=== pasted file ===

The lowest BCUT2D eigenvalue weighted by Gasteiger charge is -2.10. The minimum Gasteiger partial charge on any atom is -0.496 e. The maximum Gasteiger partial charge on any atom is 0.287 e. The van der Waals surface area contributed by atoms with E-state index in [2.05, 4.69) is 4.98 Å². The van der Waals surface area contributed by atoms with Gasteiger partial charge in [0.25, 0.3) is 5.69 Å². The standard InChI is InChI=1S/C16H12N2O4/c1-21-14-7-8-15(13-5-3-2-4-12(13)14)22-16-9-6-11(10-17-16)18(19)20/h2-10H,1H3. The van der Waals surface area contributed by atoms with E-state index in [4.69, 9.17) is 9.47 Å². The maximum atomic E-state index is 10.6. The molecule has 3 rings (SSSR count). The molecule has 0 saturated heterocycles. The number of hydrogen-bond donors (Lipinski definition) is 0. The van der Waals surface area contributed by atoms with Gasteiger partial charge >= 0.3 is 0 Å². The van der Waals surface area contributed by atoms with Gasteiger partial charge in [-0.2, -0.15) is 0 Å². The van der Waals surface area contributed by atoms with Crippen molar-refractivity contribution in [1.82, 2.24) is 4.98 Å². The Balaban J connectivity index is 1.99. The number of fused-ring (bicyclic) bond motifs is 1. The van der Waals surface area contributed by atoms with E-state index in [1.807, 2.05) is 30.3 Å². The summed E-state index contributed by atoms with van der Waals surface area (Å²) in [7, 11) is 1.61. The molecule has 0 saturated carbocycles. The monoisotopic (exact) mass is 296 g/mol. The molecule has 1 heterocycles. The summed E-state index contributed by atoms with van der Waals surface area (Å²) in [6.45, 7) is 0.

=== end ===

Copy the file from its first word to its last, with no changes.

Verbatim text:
The lowest BCUT2D eigenvalue weighted by Gasteiger charge is -2.10. The minimum Gasteiger partial charge on any atom is -0.496 e. The maximum Gasteiger partial charge on any atom is 0.287 e. The van der Waals surface area contributed by atoms with E-state index in [2.05, 4.69) is 4.98 Å². The van der Waals surface area contributed by atoms with Gasteiger partial charge in [0.25, 0.3) is 5.69 Å². The standard InChI is InChI=1S/C16H12N2O4/c1-21-14-7-8-15(13-5-3-2-4-12(13)14)22-16-9-6-11(10-17-16)18(19)20/h2-10H,1H3. The van der Waals surface area contributed by atoms with E-state index in [4.69, 9.17) is 9.47 Å². The maximum atomic E-state index is 10.6. The molecule has 3 rings (SSSR count). The molecule has 0 saturated heterocycles. The number of hydrogen-bond donors (Lipinski definition) is 0. The van der Waals surface area contributed by atoms with Gasteiger partial charge >= 0.3 is 0 Å². The van der Waals surface area contributed by atoms with Gasteiger partial charge in [-0.2, -0.15) is 0 Å². The van der Waals surface area contributed by atoms with Crippen molar-refractivity contribution in [1.82, 2.24) is 4.98 Å². The Balaban J connectivity index is 1.99. The number of fused-ring (bicyclic) bond motifs is 1. The van der Waals surface area contributed by atoms with E-state index in [1.807, 2.05) is 30.3 Å². The summed E-state index contributed by atoms with van der Waals surface area (Å²) in [7, 11) is 1.61. The molecule has 0 saturated carbocycles. The monoisotopic (exact) mass is 296 g/mol. The molecule has 1 heterocycles. The summed E-state index contributed by atoms with van der Waals surface area (Å²) in [6.45, 7) is 0.